By the time I got to the potluck with my Tasty Veggie Soup, I was ravenous–especially for protein. Someone brought a cheese plate. Normally I’d bag on someone for bringing a cheese plate to a potluck (unless they actually made the cheese–in that case I would praise them to the highest heavens), but since I could only afford a wee bit of cheese on my budget (note: rationing cheese sucks), I was happy to have some glorious Gruyere. The rest of the potluck was pretty good. It was all vegetarian, and I left full. Also, they gave me half a loaf of good bread. (Not homemade, but at least locally made.) Exchanging the soup (which didn’t cost too much to make) for the many dishes, good company, and free bread was totally worth it.

“You are having hunger anger…but you aren’t hungry,” I was told by a friend later in the evening after becoming (allegedly) snippy. I started to wonder if I was getting enough protein. I had a good swim and an epic walk with the dog earlier in the day, so perhaps I wasn’t getting all the nutrients I needed? I thought I was building complete proteins with the combination of foods I was eating, but I’m not totally sure. We’ll see.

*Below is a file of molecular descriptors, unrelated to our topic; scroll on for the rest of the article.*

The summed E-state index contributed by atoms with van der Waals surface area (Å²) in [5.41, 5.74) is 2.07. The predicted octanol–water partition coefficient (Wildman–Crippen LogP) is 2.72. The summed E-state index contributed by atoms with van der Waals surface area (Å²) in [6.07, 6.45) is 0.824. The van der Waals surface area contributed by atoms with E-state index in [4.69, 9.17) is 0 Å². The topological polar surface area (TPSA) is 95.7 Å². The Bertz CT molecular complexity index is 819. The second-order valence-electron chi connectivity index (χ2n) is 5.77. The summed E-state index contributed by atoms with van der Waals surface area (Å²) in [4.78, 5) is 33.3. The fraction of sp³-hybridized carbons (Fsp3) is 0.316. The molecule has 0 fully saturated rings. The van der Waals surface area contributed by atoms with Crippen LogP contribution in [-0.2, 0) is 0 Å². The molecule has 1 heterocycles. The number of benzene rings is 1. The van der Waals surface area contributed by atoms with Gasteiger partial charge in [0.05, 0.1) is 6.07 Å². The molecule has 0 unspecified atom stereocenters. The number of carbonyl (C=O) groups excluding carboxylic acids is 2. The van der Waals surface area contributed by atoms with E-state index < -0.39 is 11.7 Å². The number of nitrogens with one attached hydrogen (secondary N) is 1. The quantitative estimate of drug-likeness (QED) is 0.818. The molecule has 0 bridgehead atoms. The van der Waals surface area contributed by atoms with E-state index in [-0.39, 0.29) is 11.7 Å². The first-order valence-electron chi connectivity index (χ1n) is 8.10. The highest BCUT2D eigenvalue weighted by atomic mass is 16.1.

This probably reads a bit like I’m complaining. Poor me, no snacks and cheese. I know my “problems” are tiny when compared with people who aren’t doing this by choice. I might have felt hungry, but it pales in comparison to people who are hungry. And I know when this project is going to end, something most people who have to live on a tight food budget don’t have the luxury of knowing.

Additional money spent: $0.00
Money left for the week: $12.88

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Food, Community, and $35 for the Week

Posted on November 5, 2011. Filed under: challenge, community, favorite, garden, grocery, hodgepodge | Tags: , , , , |

Last week, The Huffington Post reported that nine Democrats in Congress decided to challenge themselves to live on $4.50 per day (the rate food stamps would be reduced to under a Republican proposal). They did this for a week. However, their diets were comprised almost entirely of processed foods.

We can do better than that.